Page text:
This post in my Project Dungarees series will detail the modifications I made to the MBJM I Dig Dungarees and TATB Cleo dress to make ‘Mummy and Me’ matching Dungaree dresses.
To see the other posts in this series click below:
- Pattern Review on the MBJM I dig dungarees pattern
- Pattern Review on the TATB Cleo Dress
- Details of the modifications I made to the two patterns (this post)
- Comparison of the construction techniques between the two
My inspiration for this project was a combination of The Little Pomegranate’s midi length Cleo, and some RTW Dungaree dresses I saw on Pinterest with waistbands, and large side patch pockets, like the one from H&M below…
The elements I wanted were the vertical line down centre front (but not the buttons), the waistband and the front pockets. I wanted to keep the centre front bib pocket from both the MBJM and TATB patterns.
The MBJM pattern has an a-line skirt, while the TATB is a straight skirt. I decided not to modify that as a straight skirt wouldn’t be particularly practical for baby girl while crawling. And I didn’t want an a-line skirt for me.
Embroidered Bib Pocket
I love the interesting topstitched jeans pockets you see around. I considered using one of the topstitching templates from Closet Case Patterns. But then I was thinking about Celtic knot images. I love triquetra, and so was thinking about just a plain triquetra. But then I found this design which dates to Charlemagne, a cross made up of triquetra. So that was that. It’s a design that speaks to my heart and so it just had to be.
I played around with the sizing for the MBJM pocket and the TATB pocket, using my printer’s percentage setting to zoom up/down until I had a size I was happy with.
I traced the design onto iron on interfacing and ironed them onto the back of the pockets. Then I hand-embroidered the design before lining and topstitching the top edge of the pocket. Then I attached the pockets to the bibs as per the pattern instructions.
MBJM “I Dig…” Pattern Mods
The MBJM pattern already has a waistband so the only thing I needed to modify for that was the front pockets design. The pattern already had a hip pocket piece but it was a traditional jeans pocket style. However it was a good basis to start my patch pocket modification from.
First I folded the pocket piece along the centre line. Then I folded over the curved edge to make it straight.
I cut two mirrored pieces from my denim and two from my lining fabric. After sewing the lining to the pockets, I topstitched the diagonal edge of the pockets. Then I basted the pockets to the front skirt pieces making sure that the top and outer edges of the pockets were in the seam allowance for the waistband and side seams respectively. Then I topstitched the other side and bottom of the pocket to the skirt.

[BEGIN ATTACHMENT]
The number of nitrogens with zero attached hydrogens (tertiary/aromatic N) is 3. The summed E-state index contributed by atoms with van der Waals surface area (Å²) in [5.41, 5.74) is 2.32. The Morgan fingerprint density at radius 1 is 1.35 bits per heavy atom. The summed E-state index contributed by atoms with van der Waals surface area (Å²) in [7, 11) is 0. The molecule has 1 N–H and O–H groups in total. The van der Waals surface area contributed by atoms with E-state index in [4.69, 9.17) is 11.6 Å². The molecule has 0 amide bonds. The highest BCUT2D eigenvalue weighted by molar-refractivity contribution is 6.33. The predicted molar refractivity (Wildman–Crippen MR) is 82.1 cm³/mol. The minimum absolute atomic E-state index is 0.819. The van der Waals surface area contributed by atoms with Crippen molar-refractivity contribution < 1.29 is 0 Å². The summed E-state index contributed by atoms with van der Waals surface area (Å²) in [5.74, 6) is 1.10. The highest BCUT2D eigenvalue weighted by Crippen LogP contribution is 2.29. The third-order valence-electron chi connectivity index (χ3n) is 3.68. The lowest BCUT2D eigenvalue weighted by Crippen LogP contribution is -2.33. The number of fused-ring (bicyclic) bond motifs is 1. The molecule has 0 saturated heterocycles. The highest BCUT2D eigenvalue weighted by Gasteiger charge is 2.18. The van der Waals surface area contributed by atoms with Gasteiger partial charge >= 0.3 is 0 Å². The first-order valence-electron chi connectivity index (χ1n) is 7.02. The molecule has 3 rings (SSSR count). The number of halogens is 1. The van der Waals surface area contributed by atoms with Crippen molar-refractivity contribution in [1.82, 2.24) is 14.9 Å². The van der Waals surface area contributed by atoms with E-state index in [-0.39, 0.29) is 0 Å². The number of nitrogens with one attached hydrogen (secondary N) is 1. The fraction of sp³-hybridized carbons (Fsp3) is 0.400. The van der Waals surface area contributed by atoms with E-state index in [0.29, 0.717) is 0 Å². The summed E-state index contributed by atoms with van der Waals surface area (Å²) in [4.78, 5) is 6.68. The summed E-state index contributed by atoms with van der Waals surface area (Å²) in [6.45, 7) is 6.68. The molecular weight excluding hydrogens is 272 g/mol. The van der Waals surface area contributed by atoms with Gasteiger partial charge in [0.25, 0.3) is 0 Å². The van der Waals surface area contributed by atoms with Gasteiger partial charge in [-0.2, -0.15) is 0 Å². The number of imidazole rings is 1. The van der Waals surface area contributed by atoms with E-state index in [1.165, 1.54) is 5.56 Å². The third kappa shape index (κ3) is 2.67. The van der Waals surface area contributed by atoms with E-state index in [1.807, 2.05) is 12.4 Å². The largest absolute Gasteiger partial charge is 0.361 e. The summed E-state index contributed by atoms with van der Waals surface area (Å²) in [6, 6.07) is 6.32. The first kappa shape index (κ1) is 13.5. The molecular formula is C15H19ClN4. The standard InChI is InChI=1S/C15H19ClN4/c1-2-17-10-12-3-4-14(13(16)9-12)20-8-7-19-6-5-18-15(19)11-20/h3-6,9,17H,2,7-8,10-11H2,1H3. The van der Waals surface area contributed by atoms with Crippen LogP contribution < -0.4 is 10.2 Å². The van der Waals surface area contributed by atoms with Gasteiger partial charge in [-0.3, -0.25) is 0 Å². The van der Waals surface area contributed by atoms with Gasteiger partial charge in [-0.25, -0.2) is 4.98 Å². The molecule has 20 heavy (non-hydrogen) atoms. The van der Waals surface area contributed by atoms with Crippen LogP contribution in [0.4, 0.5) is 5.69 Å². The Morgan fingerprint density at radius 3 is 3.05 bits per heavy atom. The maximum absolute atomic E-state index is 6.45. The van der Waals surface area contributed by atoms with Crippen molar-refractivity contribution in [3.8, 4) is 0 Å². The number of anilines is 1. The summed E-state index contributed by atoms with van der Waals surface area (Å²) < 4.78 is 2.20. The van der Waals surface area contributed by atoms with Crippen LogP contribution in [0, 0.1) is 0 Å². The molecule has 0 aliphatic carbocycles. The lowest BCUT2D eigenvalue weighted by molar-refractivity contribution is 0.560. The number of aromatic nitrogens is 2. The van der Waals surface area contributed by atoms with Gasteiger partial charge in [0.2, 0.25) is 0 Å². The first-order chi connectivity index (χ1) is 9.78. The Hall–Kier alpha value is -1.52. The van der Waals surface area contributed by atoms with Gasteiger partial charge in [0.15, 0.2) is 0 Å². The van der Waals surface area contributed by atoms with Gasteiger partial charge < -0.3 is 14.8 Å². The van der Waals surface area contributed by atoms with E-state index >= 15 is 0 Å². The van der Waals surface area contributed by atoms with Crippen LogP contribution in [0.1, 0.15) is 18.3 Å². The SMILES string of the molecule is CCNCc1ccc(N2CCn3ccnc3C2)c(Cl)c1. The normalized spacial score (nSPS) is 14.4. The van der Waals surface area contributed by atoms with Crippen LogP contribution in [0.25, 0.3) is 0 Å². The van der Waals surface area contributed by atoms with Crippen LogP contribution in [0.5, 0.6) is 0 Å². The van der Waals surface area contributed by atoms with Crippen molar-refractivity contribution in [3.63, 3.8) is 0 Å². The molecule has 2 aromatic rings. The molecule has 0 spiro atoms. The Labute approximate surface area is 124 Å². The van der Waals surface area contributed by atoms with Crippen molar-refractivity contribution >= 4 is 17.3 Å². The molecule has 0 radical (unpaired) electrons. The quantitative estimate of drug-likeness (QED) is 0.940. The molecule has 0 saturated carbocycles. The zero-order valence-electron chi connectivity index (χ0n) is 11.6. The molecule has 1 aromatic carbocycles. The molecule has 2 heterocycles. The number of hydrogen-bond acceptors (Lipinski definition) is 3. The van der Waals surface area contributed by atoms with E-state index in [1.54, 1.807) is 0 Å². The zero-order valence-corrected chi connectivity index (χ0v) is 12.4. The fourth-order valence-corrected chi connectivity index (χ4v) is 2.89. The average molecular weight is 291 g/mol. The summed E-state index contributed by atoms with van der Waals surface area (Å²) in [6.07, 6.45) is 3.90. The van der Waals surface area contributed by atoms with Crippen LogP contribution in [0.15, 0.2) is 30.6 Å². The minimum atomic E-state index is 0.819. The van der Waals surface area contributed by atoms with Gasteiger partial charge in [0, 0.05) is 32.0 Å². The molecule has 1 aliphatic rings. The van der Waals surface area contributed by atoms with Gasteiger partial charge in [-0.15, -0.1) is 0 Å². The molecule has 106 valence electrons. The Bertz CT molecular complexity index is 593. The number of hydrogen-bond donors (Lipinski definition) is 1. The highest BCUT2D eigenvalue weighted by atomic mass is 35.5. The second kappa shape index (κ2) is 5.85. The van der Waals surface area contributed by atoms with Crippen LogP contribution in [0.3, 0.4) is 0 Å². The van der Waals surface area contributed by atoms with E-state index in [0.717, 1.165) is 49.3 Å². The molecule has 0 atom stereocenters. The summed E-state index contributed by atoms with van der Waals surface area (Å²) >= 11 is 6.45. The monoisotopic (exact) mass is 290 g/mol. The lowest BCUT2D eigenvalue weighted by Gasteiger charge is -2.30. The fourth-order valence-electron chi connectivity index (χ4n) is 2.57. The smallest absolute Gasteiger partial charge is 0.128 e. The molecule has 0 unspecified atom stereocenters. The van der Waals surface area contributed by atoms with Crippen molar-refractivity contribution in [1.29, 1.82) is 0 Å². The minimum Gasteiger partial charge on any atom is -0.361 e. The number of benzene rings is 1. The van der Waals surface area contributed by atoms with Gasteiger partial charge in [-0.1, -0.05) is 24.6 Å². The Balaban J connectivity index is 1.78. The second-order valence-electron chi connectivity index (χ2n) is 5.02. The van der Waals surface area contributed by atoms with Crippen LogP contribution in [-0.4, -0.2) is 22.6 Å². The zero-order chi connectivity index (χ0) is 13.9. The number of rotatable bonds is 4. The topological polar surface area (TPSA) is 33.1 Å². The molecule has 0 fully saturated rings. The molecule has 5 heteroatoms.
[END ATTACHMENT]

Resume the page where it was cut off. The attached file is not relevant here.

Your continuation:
TATB Cleo Pattern Mods
I made much more substantial changes to the TATB Cleo pattern to achieve my vision. The Cleo pattern has one pattern piece for the front and another for the back. Firstly, I added length to the bottom of the skirt. I left the front split in and kept its start point at the same place. I wasn’t entirely sure how much longer I wanted the skirt, but left myself with enough extra that I could make the decision once I had tried it on. The next steps, where I added the waistband also added a bit extra to the length. When I hemmed it, I ended up taking it so it sits just below my knee, so not as long as I originally intended.
In order to put in a waistband I had to divide the front and back pieces into three. I wanted the waistband to sit around the natural waist line. So I measured up from the hip notch the amount between my hip and waist. At that point I cut both pattern pieces into two pieces – bib and skirt – for both front and back. I think another time I would make the cut higher, at the bottom of the side curve of the bib.
Then I drafted front and back waistband pieces. I made them the same width as the bib pieces.
I used the waistband and bib pieces to cut the denim and lining. I chose to fully line the front and back bibs instead of just doing a facing. (I still used the facing pieces to cut the interfacing). The error I made was forgetting to eliminate the centre-seam seam allowance from the bib linings, waistbands and waistband linings so they were all a bit wide. But that was easy enough to trim during construction.
Another time I would make a single lining to cover the bib AND waistband rather than making separate linings. Then there would be only one lining to slip stitch / stitch in the ditch to the outer fabric. Because there were two lots of lining along each side seam I couldn’t sew the side seams in one continuous line of stitches. I ended up unpicking and hand stitching in the lining at the side seams. One single lining would have avoided this trouble.
I also drafted pockets for the front of the dress, to match the pockets on the MBJM dress described above. I just got an A4 piece of paper, laid it over the skirt piece and eyeballed it. I thought about how deep the pockets should be, how far the inner edge should sit from the dress centre-front seam. Then I folded/cut the paper down until it looked proportionally right sitting over the skirt pattern piece.
The other modification which I thought about making was to put in a side tabs on the waistband, like in the MBJM pattern. Then the waist could be more fitted. I would probably do that another time from the get-go as it gives you more flexibility.